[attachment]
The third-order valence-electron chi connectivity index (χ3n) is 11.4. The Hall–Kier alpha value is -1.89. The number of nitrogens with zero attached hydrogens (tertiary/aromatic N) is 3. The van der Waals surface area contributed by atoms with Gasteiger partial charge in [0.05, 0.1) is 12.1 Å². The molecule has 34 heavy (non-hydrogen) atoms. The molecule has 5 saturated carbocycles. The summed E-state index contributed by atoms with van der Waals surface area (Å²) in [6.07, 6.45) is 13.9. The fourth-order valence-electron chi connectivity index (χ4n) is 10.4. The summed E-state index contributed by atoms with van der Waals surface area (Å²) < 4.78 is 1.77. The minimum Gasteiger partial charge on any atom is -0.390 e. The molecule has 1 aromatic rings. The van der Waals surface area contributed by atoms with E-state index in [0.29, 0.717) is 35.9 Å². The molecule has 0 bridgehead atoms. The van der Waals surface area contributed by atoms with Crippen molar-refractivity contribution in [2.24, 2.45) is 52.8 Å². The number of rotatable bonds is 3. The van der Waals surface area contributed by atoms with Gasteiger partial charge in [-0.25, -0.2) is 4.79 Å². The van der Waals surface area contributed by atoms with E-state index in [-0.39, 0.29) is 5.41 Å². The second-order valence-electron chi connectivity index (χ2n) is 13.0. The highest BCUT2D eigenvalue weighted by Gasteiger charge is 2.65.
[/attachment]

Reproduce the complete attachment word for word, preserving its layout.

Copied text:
The third-order valence-electron chi connectivity index (χ3n) is 11.4. The Hall–Kier alpha value is -1.89. The number of nitrogens with zero attached hydrogens (tertiary/aromatic N) is 3. The van der Waals surface area contributed by atoms with Gasteiger partial charge in [0.05, 0.1) is 12.1 Å². The molecule has 34 heavy (non-hydrogen) atoms. The molecule has 5 saturated carbocycles. The summed E-state index contributed by atoms with van der Waals surface area (Å²) in [6.07, 6.45) is 13.9. The fourth-order valence-electron chi connectivity index (χ4n) is 10.4. The summed E-state index contributed by atoms with van der Waals surface area (Å²) < 4.78 is 1.77. The minimum Gasteiger partial charge on any atom is -0.390 e. The molecule has 1 aromatic rings. The van der Waals surface area contributed by atoms with E-state index in [0.29, 0.717) is 35.9 Å². The molecule has 0 bridgehead atoms. The van der Waals surface area contributed by atoms with Crippen molar-refractivity contribution in [2.24, 2.45) is 52.8 Å². The number of rotatable bonds is 3. The van der Waals surface area contributed by atoms with Gasteiger partial charge in [-0.25, -0.2) is 4.79 Å². The van der Waals surface area contributed by atoms with E-state index in [-0.39, 0.29) is 5.41 Å². The second-order valence-electron chi connectivity index (χ2n) is 13.0. The highest BCUT2D eigenvalue weighted by Gasteiger charge is 2.65.